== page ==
In this first retrospective cohort study from Niger, we report the phenotype of patients hospitalized for COVID-19 suspicion, predictors associated with the odds of respiratory symptoms and predictors associated with the hazards of death among those who tested positive for COVID-19. We found that predictors independently associated with in-hospital mortality in relation to COVID-19 infection were age (mainly 60 years or older), history of comorbidity and baseline shortness of breath.
Socio-demographic and clinical parameters linked to the severity and mortality of COVID-19 have been widely reviewed [11,12,13,14,15]. Age is considered to be strongly correlated with COVID-19 outcomes globally [14, 16], but little is known about the situation on the African continent. A recent systematic review (n = 15 studies) reported that elderly adults and people with comorbidities suffer severe forms of COVID-19 and are at increased risk of hospitalization and death . We found that patients hospitalized with a suspected COVID-19 infection who remained negative for SARS-CoV-2 were significantly younger than those who tested positive for SARS-CoV-2, as well as those who died. In addition, we found that every increase in year of age, was significantly associated with higher odds of reporting cough or fever/chills but was associated with a slightly reduced in risk of reporting rhinorrhea. Humans have developed natural immunity and immunological memory to withstand repeated infections. However, dysregulated adaptative immunity associated with the ageing process is known to increase the risk of morbidity following a decline in the immune system . For example, roughly 90% of the excess deaths for seasonal influenza happen in elderly people. There is progressive lymphopenia with CD4 + T-cell attrition in the aging immune system, and reduced regulatory T-cell activity that contribute to homeostatic proliferation of lymphocytes with autoimmune tendency and unnecessary inflammatory responses . Lymphopenia is a hallmark of SARS-CoV-2 infection  and is affected by several variables such as those that impact survival. Infection, such as with COVID-19, then exacerbates the imbalanced aged immune system, thereby exacerbating the loss of CD4 + T cells and inflammatory macrophage reaction .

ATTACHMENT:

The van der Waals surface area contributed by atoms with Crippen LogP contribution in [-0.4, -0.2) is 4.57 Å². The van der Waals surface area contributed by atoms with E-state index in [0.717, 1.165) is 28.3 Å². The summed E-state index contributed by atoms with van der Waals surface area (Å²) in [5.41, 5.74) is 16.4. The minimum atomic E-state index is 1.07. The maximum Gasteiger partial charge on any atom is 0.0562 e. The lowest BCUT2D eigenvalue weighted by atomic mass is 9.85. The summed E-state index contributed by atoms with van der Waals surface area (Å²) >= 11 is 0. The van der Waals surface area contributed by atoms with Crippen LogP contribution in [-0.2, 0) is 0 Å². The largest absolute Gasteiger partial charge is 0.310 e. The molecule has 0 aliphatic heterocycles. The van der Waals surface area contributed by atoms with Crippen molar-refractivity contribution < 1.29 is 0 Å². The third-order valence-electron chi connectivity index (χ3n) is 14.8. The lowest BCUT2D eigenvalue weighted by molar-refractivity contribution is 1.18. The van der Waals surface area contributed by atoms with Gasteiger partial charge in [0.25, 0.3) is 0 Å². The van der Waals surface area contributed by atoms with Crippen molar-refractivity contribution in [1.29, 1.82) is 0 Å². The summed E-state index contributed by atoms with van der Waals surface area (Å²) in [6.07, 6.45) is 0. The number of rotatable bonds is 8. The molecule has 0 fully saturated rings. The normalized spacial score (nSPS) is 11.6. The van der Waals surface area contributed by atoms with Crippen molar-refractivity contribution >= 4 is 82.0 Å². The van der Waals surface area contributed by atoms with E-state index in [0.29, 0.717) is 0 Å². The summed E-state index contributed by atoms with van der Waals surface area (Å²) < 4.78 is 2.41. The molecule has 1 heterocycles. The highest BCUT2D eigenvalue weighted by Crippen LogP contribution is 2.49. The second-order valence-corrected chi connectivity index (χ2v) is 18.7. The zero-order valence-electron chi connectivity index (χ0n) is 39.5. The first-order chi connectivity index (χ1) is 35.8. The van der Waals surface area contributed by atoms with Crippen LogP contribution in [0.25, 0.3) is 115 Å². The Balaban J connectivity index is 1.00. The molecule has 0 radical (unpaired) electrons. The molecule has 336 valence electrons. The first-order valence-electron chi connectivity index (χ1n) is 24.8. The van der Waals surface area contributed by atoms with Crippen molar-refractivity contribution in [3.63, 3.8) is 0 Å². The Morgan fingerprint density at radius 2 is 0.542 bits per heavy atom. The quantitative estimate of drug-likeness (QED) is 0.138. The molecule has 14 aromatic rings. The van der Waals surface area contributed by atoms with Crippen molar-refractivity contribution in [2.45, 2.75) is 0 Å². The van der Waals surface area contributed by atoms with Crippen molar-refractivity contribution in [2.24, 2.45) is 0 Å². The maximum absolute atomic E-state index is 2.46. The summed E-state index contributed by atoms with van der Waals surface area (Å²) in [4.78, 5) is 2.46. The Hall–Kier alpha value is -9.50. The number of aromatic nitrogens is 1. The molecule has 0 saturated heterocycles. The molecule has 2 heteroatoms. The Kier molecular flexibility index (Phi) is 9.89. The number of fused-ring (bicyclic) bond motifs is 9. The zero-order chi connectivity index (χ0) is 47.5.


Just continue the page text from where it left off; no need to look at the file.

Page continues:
In agreement with our findings, a study of 1028 confirmed cases of COVID-19 from Africa has also identified chronic diseases as an independent factor associated with death among patients infected with SARS-CoV-2 . Chronic conditions are often associated with a sub-clinical level of inflammation, weakened innate immune responses and a strong ACE-2 receptor facilitating SARS-CoV-2 entry into the host cells [11, 13]; and correlating with COVID-19 severity . These comorbidities carry the COVID-19 patient through a vicious infectious life cycle (amplification of cytokine storm) and are significantly correlated with severe morbidity and mortality [13, 23]. In our cohort, a history of comorbidity was common and more prevalent among those who tested positive for COVID-19; cardiometabolic diseases (cardiovascular diseases, hypertension, and diabetes) and chronic respiratory illnesses (COPD and asthma) were the most frequently reported. This is in line with previous data  (participants, n = 202,005 patients with COVID-19) showing any type of chronic comorbidity, hypertension/cardiovascular disease, diabetes, and respiratory diseases were the most prevalent chronic comorbid conditions. As in our study, polymorbidity was also common. However, the extent to which comorbidities influence the pandemic remains questionable. Previous research synthesis have shown some methodological limitations by using preprint data and limited global clinical data [11, 25]. A more recent meta-analysis of published data from large cohorts from across the world reported that hypertension, diabetes, and cancer significantly exacerbate the severity of COVID-19 in patients resulting in death, however, chronic kidney diseases contributed the most to death . Analyzing the association between chronic comorbidity and COVID-19 severity/fatality by country of residence, Zhou et al. found that such odds were highly and significantly increased for obesity in France (compared to that in USA, UK and China), for hypertension/ cardiovascular diseases in China and for diabetes in the USA . HIV-infection and/or tuberculosis independently predicted the hazard of death in South Africa  and of severity in Ethiopia , but not in studies from the USA [15, 28]. As such, the call by The African Forum for Research and Education in Health [6, 7] to pool COVID-19 data from African countries very necessary to enhance COVID-19 epidemiology in Africa to ensure an adaptive response at both hospital and community levels.